2013-14 Main Listening Report: The newly promoted sides

This week’s main listening report takes a look at the three new teams in the Premier League.

[print_link] | Subscribe: Main Listening Report

Every season, most eyes are turned towards the favourites for the title: last year’s winners and this season’s contenders. But another point of interest is the new teams in the league, the newly promoted sides. this week’s main listening report takes a look at the three new teams in the Premier League. You can listen to the report by clicking on the link above, while there is also a worksheet to practice your listening skills here. You can also listen to the full podcast here.

Download the Worksheet
Download the Worksheet

Introduction

The three teams coming up this season will all be hoping to stay up and survive the first season, and then hope they can build on that and become a fixture in the Premier League. Languagecaster takes a look at some basic facts about these hopefuls.

Cardiff City

Location: The south of Wales. While Wales has a separate football association, Welsh teams are allowed to take part in the English league system, and Cardiff will be joining fellow Welsh side Swansea in the ‘English’ game’s top tier.

Strip: Red shirt, black shorts and red socks Controversially, Cardiff city’s new Malaysian owners changed the team’s kit from the traditional blue to red last season, as they considered red to be a ‘lucky colour. The fans weren’t impressed, but because they have won promotion in the new red kit, criticism has quietened down.

Nickname: The Bluebirds – after their previous blue kit.

Rivals: Swansea City located 60 km west up the coast are Cardiff’s biggest rivals. Expect an explosive atmosphere when these teams meet.

Stadium: Cardiff City Stadium: newly built in 2009, the ground holds 26,800.

Hull City

Location: The east of Yorkshire. Hull City are isolated from other Premier League sides. The power bases of London and the North West both have several teams, and the North East and the Midlands also have neighbouring teams. The nearest team to Hull are Manchester City, 125 km away as the crow flies.

Strip: Amber and black vertical striped shirt, black shorts and black socks.

Nickname: The Tigers – after their striped kit.

Rivals: Hull City consider their Yorkshire neighbours Leeds United to be their biggest rivals, and staying in Yorkshire, Sheffield United are a team Hull always want to beat.

Stadium: The K. C. Stadium: Built in 2002 and shared with a rugby league side, the K.C. holds 25,500.

Crystal Palace

Location: South London. The team originally played and took their name from the Crystal Palace, a massive glass and iron building built for the 1851 Great Exhibition. A picture of the building remains on the club’s crest.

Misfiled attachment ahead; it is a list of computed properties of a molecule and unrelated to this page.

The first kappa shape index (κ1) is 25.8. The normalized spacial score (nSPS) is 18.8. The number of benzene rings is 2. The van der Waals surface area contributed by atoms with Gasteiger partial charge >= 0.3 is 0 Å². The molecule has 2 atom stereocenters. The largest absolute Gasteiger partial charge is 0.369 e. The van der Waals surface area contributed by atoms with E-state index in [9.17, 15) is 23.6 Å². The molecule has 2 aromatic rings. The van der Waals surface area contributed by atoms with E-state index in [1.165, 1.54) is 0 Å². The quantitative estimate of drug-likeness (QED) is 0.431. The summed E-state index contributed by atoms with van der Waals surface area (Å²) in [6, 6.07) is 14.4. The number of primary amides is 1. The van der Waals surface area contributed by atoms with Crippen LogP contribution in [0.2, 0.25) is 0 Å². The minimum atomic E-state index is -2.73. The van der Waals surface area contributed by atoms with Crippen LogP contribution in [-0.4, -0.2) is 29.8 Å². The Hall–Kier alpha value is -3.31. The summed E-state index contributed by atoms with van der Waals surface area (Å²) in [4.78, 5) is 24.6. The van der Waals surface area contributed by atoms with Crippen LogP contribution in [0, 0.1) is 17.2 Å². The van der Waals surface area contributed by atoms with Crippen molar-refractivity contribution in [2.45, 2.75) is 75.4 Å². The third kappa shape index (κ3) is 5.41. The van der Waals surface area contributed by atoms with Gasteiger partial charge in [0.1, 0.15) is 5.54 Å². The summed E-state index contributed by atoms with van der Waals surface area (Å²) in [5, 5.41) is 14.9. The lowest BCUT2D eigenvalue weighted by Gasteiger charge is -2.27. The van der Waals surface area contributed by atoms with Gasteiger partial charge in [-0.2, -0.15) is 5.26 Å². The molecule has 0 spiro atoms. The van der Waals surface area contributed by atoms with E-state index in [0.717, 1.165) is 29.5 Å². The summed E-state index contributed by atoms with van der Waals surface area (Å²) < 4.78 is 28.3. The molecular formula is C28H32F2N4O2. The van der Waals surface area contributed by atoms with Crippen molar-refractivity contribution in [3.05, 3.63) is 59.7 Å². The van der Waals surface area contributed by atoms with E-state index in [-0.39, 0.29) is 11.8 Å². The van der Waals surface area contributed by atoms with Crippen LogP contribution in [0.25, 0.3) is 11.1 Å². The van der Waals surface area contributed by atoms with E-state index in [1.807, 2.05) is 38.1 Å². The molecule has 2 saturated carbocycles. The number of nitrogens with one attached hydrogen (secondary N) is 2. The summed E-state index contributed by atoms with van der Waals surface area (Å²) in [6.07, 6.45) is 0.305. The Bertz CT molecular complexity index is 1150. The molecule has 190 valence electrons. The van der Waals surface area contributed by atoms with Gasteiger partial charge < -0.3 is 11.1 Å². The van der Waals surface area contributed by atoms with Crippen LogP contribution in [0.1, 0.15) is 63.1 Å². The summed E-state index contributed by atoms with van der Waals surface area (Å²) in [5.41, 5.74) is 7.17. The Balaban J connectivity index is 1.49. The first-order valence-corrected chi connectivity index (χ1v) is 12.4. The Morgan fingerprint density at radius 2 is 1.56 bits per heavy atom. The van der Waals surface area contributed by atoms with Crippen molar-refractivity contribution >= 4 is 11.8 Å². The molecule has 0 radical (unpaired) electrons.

Strip: Red and blue halved shirt, blue shorts and blue socks. At the start of their history, Crystal Palace based their kit on Aston Villa’s claret and blue stripes, and in the 1970s they looked to another club for inspiration – Barcelona.

Nickname: The Glaziers – after the glass building, the Crystal Palace, and more recently, the Eagles (a previous manager, Malcolm Allison, was inspired by Portuguese side Benfica, also knows as the Eagles).

Rivals: Their biggest rivalry is called the M23 derby with Brighton and Hove Albion, who are based on the south coast of England. The M23 is a motorway running between south London and the south coast. To gain promotion last season, Palace knocked out Brighton in a two-leg play off 2-0.

Stadium: Selhurst Park: holds 26,300.

Vocabulary

(to) come up: be promoted; gain promotion; move up a division

(a) fixture: a permanent presence; a team that stays in the league; a mid-table side (also, a game, a match)

tier: level; division; rank

explosive: potentially violent; loud; dangerous

as the crow flies: an idiom that means drawing a straight line between two places; directly from A to B

glazier: glass maker; glass fitter

Author
grell

I was born and brought up near Chester in the north west of England. I have always loved playing and talking about sport, especially football!
Google | Facebook | Twitter | Mail | Website

Join the discussion

This site uses Akismet to reduce spam. Learn how your comment data is processed.

Languagecaster

Learn English Through FootballWelcome to the website that helps students interested in football improve their English language skills. Football fans can practise with lots of free language resources, including football-language podcasts and our huge football-language glossary.

Contact Us